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As of 355 AM EST Saturday...A 48-hour period of anomalously warm temperatures will affect the region from Monday through Wednesday. Periods of rainfall, modest winds and dewpoint temperatures climbing into the 40s to lower 50s will foster rapid snowmelt across the entire area. Still some variability shown with this afternoon`s modeled 48-hr QPF, though the general consensus is for two day totals averaging from 0.5 to 1.5 inches, heaviest north. Taking this all into account, modest to substantial river rises look highly probable starting Monday night and continuing through Wednesday, supported by NAEFS/SREF MMEFS hydrograph data. While widespread open water flooding is not expected, several rivers may approach minor flood. Given the numerous ice jams in place from the substantial thaw this past January, localized high water/flood concerns near these features will also remain a concern. As future data helps hone the forecast in the coming 36-hours, a Flood Watch will likely be necessary for most if not all of the forecast area during this period.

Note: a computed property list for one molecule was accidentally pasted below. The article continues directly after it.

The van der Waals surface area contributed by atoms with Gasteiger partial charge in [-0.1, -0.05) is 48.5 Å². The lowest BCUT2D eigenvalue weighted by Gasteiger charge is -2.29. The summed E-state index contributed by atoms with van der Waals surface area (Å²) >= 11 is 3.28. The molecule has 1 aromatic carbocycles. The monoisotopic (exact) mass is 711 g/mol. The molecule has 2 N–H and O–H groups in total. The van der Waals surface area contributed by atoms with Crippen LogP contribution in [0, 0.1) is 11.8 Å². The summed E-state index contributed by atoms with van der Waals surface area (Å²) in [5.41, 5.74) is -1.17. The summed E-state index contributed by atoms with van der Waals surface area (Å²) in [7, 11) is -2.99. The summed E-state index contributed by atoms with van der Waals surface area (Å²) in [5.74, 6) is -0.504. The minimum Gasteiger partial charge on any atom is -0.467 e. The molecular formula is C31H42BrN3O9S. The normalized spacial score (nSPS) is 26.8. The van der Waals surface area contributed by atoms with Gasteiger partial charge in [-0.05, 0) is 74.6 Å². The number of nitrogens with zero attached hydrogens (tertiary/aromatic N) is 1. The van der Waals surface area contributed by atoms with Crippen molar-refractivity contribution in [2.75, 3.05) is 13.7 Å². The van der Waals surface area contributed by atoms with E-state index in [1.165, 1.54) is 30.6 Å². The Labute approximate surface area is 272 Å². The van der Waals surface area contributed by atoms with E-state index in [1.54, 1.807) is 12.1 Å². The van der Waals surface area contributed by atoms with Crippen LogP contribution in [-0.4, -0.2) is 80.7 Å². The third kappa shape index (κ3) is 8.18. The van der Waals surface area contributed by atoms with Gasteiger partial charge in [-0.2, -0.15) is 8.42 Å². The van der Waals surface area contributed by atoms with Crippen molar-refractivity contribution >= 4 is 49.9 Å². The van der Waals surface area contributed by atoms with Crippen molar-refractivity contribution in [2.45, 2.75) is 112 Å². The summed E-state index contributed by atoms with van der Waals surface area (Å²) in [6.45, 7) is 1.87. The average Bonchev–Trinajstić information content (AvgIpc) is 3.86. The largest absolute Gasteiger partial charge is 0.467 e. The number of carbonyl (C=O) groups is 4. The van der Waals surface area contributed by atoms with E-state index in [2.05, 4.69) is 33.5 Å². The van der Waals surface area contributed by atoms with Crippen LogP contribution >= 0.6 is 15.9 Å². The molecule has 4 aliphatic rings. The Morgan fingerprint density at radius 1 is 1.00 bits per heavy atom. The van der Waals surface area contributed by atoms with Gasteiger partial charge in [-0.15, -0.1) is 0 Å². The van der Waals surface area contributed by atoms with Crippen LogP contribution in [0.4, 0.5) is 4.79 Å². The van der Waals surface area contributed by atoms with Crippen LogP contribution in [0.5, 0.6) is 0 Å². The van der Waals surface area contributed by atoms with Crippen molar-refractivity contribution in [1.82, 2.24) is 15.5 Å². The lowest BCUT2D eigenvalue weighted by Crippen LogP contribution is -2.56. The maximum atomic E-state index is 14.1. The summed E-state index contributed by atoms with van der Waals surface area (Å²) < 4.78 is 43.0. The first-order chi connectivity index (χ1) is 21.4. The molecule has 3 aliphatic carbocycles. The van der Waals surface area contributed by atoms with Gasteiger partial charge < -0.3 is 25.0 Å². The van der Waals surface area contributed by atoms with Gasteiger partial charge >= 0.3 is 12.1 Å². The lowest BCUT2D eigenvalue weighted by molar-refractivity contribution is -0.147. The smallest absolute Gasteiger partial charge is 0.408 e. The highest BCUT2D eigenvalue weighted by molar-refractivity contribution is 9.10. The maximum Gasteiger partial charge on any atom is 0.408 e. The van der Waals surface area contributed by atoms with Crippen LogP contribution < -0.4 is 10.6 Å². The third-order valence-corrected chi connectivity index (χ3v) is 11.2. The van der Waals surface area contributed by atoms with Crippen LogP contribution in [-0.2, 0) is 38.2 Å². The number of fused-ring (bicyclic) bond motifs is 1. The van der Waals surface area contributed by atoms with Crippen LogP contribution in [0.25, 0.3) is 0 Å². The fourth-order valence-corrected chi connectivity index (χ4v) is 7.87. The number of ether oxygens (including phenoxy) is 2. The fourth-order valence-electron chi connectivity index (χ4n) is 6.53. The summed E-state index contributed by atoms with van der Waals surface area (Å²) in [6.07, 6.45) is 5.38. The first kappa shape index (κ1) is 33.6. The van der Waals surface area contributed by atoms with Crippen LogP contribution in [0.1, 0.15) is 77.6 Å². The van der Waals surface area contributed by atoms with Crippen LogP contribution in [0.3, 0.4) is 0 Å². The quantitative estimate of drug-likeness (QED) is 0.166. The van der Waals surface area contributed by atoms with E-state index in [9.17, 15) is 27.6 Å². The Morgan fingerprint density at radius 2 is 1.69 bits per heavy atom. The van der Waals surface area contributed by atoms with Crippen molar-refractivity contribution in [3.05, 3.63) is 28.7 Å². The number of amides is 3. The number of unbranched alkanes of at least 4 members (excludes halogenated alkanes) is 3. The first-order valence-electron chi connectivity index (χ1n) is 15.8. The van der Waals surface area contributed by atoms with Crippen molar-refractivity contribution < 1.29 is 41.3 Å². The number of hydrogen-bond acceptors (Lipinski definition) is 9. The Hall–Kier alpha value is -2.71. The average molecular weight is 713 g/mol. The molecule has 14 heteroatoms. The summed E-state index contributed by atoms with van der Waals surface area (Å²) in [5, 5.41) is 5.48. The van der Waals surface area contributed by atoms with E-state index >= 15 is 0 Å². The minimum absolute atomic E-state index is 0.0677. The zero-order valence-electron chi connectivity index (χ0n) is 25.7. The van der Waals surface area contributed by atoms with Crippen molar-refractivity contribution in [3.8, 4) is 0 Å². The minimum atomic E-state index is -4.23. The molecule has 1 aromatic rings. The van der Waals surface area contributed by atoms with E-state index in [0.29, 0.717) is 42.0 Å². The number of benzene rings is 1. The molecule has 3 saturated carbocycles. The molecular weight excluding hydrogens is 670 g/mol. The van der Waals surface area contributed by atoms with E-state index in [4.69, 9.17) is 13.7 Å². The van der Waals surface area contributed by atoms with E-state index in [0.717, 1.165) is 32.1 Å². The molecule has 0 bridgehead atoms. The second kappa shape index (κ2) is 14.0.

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&& .BTV WATCHES/WARNINGS/ADVISORIES... VT...None. NY...None. && $$ SYNOPSIS...Lahiff NEAR TERM...Lahiff/Neiles SHORT TERM...Hastings LONG TERM...Hastings AVIATION...Lahiff/Neiles HYDROLOGY...JMG